Welcome to the second of our two-part series on the changing state of CPG and grocery. Last week we discussed the unique challenges manufacturers are currently facing as the relationship between consumer, retailer, and manufacturer all undergo radical shifts.
We painted a pretty troubling picture but, fear not, we have returned sporting our strategic consulting hat to offer manufacturers a game plan moving forward.
So, once again, let’s push our cart around the middle aisles as we put in the CPG market research to assess what, exactly, manufacturers can do to optimize their in-store and omnichannel operations for the years to come.
Accepting But Not Overstating our Digital Future
First thing’s first. We spend a lot of time talking about the digital retail revolution. But this is not to say that all the action, and thus manufactures’ attention, is online. Sure, how we shop has changed—we shop more often but buy less on each trip—but in-person, good ol’ fashioned brick-and-mortar shopping is still a thing and will be for the foreseeable future.
For all the talk of the digital revolution, online grocery is currently 5% of US grocery sales, and projections of future adoption rates—the ones that have grocers digitally fortifying and generally freaking out—put online shopping at 9.7% by 2022.
Yes, 10% of US grocery spend is a huge number and it is only going to increase overtime. So, in the long term, manufacturers must prepare for the omnichannel ch-ch-ch-changes to come as consumers change their shopping habits, patterns, and preferences.
No, we aren’t all going to get shopping robots anytime soon (although that would be an interesting angle for a Terminator reboot: Arnold meets Alexa—a half sci fi, half rom com crowd pleaser if I’ve ever imagined one). But the trend is only going in one direction, up. So, prepare to move your eggs into digital baskets as quickly and efficiently as possible, but don’t put all of them in the online basket just yet.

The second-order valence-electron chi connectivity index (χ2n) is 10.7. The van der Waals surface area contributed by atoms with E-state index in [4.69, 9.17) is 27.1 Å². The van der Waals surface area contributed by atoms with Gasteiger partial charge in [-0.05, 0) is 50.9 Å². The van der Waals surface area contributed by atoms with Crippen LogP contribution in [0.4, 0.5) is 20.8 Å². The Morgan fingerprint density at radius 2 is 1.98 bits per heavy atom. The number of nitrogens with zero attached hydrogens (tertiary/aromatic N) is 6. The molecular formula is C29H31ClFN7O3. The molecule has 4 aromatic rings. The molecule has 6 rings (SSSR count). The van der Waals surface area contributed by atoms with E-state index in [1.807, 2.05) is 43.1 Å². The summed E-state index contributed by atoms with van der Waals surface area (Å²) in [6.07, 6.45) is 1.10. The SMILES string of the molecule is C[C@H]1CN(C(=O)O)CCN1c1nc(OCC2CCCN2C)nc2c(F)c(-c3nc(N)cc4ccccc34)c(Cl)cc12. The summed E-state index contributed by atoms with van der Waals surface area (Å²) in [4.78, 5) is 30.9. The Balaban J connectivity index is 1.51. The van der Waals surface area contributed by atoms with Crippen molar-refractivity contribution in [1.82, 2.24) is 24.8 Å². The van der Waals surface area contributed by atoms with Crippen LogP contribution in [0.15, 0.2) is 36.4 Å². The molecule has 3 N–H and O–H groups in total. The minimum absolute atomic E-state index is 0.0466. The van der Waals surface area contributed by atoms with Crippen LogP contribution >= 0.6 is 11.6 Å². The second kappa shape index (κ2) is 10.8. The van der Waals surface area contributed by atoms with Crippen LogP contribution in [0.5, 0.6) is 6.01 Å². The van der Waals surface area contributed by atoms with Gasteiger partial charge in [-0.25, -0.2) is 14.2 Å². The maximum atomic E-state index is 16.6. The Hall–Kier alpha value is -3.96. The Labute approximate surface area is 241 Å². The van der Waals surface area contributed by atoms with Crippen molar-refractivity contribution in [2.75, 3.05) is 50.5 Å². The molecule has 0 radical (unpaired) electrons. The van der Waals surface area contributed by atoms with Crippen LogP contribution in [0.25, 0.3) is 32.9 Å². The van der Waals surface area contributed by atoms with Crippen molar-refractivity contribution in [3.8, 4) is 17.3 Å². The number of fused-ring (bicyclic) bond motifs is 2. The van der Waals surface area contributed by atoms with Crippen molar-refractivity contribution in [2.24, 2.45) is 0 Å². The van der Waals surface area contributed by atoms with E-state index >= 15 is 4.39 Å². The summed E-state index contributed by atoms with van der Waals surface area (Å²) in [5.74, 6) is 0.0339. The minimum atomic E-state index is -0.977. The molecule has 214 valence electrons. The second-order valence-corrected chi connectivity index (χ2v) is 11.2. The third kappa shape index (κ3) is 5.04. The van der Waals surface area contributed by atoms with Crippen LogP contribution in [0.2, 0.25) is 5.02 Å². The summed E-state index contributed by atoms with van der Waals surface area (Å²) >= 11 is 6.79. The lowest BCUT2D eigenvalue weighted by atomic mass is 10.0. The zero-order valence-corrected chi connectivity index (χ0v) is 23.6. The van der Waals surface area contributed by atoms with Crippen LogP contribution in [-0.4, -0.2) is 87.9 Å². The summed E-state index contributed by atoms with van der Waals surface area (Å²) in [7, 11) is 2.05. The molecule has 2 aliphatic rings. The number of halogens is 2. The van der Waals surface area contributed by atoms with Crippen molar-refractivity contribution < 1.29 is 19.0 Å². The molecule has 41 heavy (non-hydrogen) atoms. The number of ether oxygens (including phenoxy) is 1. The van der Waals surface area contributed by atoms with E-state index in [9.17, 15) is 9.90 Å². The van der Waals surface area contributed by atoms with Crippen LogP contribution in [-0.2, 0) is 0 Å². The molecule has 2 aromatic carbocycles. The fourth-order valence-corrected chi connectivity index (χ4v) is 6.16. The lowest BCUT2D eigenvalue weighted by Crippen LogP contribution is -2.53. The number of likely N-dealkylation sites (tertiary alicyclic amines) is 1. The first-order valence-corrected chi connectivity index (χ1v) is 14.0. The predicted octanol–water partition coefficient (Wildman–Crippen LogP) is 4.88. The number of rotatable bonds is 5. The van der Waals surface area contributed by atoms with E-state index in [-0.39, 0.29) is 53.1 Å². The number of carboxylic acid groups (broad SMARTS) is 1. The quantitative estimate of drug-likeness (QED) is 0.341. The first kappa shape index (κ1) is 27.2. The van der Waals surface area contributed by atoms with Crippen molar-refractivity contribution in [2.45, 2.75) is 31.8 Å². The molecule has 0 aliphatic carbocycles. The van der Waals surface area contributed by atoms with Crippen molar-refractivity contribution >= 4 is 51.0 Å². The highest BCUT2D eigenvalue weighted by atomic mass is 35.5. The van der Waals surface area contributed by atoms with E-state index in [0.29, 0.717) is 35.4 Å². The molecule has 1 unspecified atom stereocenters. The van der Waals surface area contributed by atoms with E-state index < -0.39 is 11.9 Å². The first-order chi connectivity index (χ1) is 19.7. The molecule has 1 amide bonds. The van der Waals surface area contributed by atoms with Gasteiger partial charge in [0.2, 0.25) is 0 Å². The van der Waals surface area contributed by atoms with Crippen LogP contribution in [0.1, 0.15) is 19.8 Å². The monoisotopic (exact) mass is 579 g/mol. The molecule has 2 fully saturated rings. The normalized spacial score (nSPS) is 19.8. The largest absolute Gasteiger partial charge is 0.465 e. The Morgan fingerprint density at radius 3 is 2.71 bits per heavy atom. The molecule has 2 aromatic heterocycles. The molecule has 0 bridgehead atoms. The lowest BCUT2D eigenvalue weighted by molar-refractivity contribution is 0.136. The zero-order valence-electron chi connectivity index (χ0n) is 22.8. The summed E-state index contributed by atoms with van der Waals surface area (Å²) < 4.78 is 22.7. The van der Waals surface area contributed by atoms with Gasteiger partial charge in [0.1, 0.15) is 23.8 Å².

Of Audits and Analytics
For in-store shelf optimization, manufactures must go deep on the CPG market research, and a lot of that requires audits and advanced analytics.
Manufacturers need insights into regions, banners, channels, and all sorts of other variables when making in-store decisions, and marrying stock audits with data analyses like predictive modeling can take you pretty far.
Whether through, eye-in-the-sky cameras, robots, or field agent leg work, as data is fed into such analytical platforms, they offer insights in shelf placement, stock levels, and product elasticity.
Those first two are self-explanatory, but a quick note about that last one, because it is important. As shopping trips become more frequent but less substantial, grocers have invested in smaller stores, and smaller stores mean less shelf space for everybody. And of course, as we noted last week, these shelves are increasingly crowded with upstarts and private label.
With shelf space limited, manufacturers must identify which of their products are elastic and which are inelastic. In this case, elastic products are those that see sales increases with increased shelf space; inelastic are those with steady sales regardless of shelf space.
Identifying which products benefit from more and better shelf space vs those that do not is key to optimizing in-store merchandising. This knowledge can offer manufacturers’ a seemingly impossible opportunity—to increase sales without increasing shelf space.